Nevertheless, in her interview with Oprah, Angelou admits:

Oprah: Do you find many things hard now?
Maya: Writing. It has always been hard, even after 20 or so books.
Oprah: I just read that Caged Bird is on the American Library Association’s list of the
ten books most often requested for banning.
Maya: Yes. But many of the people who want it banned have never read a page of my



“Only equals make friends.”

Born a Black American, Maya Angelou entered into a world where racism was all too familiar. This “ism” of hatred, fear and ignorance still exists, but in her lifetime, Angelou found the means, time and time again, to shine the light of love and wisdom on this evil spirit.

Angelou encountered racism in many forms growing up in the United States, and discussed her opinion on the subject in her 1997 interview:

A black person grows up in this country – and in many places – knowing that racism will be as familiar as salt to the tongue. Also, it can be as dangerous as too much salt. I think that you must struggle for betterment for yourself and for everyone. It is impossible to struggle for civil rights, equal rights for blacks, without including whites. Because equal rights, fair play, justice, are all like the air; we all have it or none of us has it. That is the truth of it.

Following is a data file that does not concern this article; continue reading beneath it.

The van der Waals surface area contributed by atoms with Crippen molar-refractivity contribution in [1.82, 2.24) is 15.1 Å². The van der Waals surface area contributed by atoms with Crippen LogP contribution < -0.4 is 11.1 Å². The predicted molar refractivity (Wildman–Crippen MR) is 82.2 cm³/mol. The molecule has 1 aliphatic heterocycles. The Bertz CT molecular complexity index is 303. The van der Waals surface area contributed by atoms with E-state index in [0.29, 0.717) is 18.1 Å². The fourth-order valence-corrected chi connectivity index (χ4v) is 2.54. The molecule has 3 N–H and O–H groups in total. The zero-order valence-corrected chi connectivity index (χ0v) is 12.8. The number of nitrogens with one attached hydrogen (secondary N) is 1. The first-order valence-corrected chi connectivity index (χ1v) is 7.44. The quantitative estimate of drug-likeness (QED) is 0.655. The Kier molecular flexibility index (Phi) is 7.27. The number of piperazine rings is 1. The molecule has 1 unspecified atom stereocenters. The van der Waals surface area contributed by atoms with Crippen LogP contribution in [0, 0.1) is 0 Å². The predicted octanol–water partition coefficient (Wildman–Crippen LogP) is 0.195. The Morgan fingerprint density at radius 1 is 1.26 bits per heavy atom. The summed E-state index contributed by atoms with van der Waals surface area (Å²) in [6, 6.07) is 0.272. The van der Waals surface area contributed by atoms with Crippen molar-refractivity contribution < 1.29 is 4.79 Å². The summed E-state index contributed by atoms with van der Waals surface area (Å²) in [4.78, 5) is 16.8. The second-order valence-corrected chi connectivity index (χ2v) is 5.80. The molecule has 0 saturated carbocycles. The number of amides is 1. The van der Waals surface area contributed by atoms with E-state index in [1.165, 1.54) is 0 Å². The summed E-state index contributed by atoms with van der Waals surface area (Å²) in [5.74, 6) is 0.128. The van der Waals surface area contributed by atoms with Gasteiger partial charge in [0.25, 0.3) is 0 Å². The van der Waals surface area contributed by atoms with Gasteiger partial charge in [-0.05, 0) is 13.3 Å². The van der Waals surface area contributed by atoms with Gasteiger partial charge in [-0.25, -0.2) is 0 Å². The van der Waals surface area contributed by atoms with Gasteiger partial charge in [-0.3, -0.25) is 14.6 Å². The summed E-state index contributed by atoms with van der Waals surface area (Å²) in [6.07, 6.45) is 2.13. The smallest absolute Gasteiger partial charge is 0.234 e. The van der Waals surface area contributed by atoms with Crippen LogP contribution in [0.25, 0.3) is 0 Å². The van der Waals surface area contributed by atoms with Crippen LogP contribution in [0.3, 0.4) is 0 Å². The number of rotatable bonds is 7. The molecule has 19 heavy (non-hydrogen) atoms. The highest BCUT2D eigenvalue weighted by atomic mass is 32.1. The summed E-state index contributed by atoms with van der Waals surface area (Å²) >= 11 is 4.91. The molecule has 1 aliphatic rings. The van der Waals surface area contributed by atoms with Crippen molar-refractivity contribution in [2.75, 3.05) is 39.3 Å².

Racism is a pervasive virus, sparing none from harm. However, as Angelou’s interviewer points out, “It’s very hard to hate someone if you look them in the eye and recognize them as a human being.” To this, Angelou exclaimed, “Ah! You must add that: ‘And recognize them as a human being.’ Because people have lynched people, and people threw people in the gas ovens, and they were looking them in the eye. But in order to empathize, you have to accept that ‘This person is as human as I.’ Once you do that, it’s very hard to impose cruelty on another human being.”